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"Concurrent enrollment" is a term I had never even heard until the end of my sophomore year in high school. It is when a high school student can take college classes and the district will also pay the tuition, in most cases. I immediately was gravitated towards it. Though still keeping in mind that I would be missing the "high school experience," I knew that a free college education was a privilege and a means to help pay for something I was stressing about paying for myself well before I got to it. My high school years had been a drab so far and I thought it would be a nice escape from the drama of high school. This is one of my best decisions I had made for myself in my life.
A Great Program
This program is offered at most high schools in my town; there is even a charter school that requires concurrent enrollment. There are part-time and full-time options offered at my particular school. In the beginning, I had only wanted to do part-time and maybe take a Friday class since my town only has a four-day school week. I quickly changed my mind after certain drama-filled events went down at school—like not being friends with my best friend anymore and some other dumb high school drama. And so I changed to the track of full-time early college.
The application process for me was a bit tricky, as my counselor and I had not had the best communication throughout the whole ordeal, which caused some snags and riffs in the normally smooth process. The actual application was about 10 pages long—kind of like a college application, except this one got submitted to my district's administrators. Why do you want to do this? What has gotten you ready for this change? What do you plan on studying? I answered all those basic questions that nobody ever really gets excited about answering.
Picking My Classes
This part is where I felt like maybe I wasn't ready for it, but soon I figured out I was ready and this would be great for me. I when into the college advisor's office thinking it would be just like high school: I say what I want to do and they will find the best classes for me. I WAS WRONG. I laugh at this now, but I probably looked extra clueless when they brought up all seven different sciences that I could take. At the time, I had an area I had wanted to study, but not a refined path and destination in mind. They set me up on the path to my associates of Science. That was the start of great things for me in my academic career. After an hour of him helping me choose each of the classes, I had made it through. I was officially enrolled and set up for my first semester at full-time early college.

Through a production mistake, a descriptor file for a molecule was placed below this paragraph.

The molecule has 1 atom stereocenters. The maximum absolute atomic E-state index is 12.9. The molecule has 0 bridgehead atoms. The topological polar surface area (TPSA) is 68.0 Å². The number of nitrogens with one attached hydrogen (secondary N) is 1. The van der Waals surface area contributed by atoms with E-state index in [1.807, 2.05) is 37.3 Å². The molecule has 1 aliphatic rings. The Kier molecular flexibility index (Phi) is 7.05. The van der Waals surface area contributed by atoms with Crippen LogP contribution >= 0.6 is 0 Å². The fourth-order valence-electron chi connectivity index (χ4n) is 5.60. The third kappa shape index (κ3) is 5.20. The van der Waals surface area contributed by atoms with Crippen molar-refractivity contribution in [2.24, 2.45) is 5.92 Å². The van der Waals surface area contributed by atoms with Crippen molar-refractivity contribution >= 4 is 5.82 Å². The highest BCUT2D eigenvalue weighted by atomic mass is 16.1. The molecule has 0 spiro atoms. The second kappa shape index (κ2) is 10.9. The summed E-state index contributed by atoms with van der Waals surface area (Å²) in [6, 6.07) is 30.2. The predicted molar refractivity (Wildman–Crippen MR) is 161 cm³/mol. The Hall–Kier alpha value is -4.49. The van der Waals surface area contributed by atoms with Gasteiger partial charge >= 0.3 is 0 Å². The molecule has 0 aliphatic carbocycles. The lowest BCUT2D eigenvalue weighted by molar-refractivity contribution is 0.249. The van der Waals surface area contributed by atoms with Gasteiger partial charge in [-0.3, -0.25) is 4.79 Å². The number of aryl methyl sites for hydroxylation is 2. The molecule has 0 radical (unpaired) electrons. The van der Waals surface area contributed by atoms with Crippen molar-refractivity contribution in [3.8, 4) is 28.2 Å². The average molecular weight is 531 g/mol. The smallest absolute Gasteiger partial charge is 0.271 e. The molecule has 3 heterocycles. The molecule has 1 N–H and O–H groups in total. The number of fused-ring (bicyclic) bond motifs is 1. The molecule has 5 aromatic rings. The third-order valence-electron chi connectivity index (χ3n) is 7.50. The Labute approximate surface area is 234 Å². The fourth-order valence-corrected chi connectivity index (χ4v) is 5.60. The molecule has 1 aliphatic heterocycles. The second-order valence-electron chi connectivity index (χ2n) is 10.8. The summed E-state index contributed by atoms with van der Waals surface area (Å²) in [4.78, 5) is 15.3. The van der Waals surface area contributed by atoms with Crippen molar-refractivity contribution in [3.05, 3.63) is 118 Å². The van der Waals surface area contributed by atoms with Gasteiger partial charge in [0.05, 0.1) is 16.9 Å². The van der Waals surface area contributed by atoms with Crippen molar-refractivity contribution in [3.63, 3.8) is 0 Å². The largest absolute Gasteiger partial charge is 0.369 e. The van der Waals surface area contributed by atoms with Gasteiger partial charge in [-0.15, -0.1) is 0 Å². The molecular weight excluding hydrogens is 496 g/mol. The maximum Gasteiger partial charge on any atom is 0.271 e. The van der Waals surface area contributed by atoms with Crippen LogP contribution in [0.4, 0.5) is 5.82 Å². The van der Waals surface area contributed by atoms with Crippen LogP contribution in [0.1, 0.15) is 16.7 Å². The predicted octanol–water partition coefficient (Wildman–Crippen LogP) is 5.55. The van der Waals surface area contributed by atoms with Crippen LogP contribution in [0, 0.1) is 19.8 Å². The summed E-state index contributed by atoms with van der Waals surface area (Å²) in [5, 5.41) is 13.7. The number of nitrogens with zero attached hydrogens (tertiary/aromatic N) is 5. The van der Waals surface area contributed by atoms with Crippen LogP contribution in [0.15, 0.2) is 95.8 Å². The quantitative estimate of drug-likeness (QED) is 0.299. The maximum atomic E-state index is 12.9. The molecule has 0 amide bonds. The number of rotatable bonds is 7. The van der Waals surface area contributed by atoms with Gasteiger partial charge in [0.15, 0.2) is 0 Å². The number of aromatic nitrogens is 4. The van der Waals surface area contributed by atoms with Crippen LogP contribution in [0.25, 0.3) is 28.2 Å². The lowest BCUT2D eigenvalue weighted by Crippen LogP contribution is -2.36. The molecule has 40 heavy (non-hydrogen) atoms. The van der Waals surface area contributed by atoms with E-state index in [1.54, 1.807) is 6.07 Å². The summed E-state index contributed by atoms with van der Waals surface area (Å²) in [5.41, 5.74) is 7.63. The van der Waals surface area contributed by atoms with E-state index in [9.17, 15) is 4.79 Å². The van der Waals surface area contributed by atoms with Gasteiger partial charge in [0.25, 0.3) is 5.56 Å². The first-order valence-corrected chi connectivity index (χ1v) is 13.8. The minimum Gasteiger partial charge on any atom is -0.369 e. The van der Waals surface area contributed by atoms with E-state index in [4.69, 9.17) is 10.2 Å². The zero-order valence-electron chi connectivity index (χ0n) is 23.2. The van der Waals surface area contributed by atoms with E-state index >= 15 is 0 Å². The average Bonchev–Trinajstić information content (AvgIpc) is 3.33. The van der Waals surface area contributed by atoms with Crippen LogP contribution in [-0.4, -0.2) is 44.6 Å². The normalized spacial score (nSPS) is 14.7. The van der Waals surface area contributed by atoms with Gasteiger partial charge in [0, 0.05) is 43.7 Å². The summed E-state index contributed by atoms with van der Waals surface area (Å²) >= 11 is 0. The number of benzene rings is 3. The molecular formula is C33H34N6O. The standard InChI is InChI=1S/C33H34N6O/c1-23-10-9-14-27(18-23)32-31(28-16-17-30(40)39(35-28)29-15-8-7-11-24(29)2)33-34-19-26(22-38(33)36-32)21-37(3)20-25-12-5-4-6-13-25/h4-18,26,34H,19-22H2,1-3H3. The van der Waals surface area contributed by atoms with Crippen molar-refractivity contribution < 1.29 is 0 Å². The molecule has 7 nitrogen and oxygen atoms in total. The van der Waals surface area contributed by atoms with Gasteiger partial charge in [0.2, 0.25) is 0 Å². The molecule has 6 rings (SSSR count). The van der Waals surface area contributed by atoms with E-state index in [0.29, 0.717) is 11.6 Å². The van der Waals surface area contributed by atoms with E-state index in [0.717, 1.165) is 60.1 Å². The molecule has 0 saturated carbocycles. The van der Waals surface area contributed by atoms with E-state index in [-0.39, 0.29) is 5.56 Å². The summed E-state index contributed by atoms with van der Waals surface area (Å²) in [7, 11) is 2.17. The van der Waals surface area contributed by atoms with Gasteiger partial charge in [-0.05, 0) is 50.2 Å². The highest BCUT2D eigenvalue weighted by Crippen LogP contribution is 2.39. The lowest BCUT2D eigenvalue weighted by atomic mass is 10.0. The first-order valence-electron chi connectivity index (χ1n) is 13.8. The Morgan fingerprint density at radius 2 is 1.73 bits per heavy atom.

First Day of Class
This was probably the most stressed I had been in years. I was worried everyone would be able to tell I was an awkward high school kid trying to play in the big leagues with the college kids. I had no friends or anyone who I had known in the school. I had only been on campus a few times before and I was worried about how my day was going to play out. While my day was not the best first day, it was also not a complete disaster either. I knew I could at least make it through the fall semester here. That was my goal to pass the first semester and then decide to stay or return to taking classes at the high school. *Spoiler* I stayed and will graduate high school with an associates degree.
This was most likely more stressful than the first day of class I needed to pass these finals. You see all the finals week stuff with strung out people pulling all-nighters and drinking their body weight in coffee and energy drinks. I am a big fan of sleep and I will never pull an all-nighter. No one wants to see me after I don't get enough sleep. I am also not a big studier, which is not a good thing in college. I tried to study, but cramming was not doing much for me and I decided whatever happens happens. The two-day final stretch came up a lot sooner than I was expecting and I worried my final grade would not accurately portray all the hard work I put in during the semester. When it was all over, I felt bittersweet about all that I put into the semester. I thought about staying or leaving, and I decided to stay. I couldn't be happier with my decision. The stress was worth it and I hope that more people will look into concurrent enrollment and early college.
This is my first jab at writing and I hope this post will bring light to an amazing program.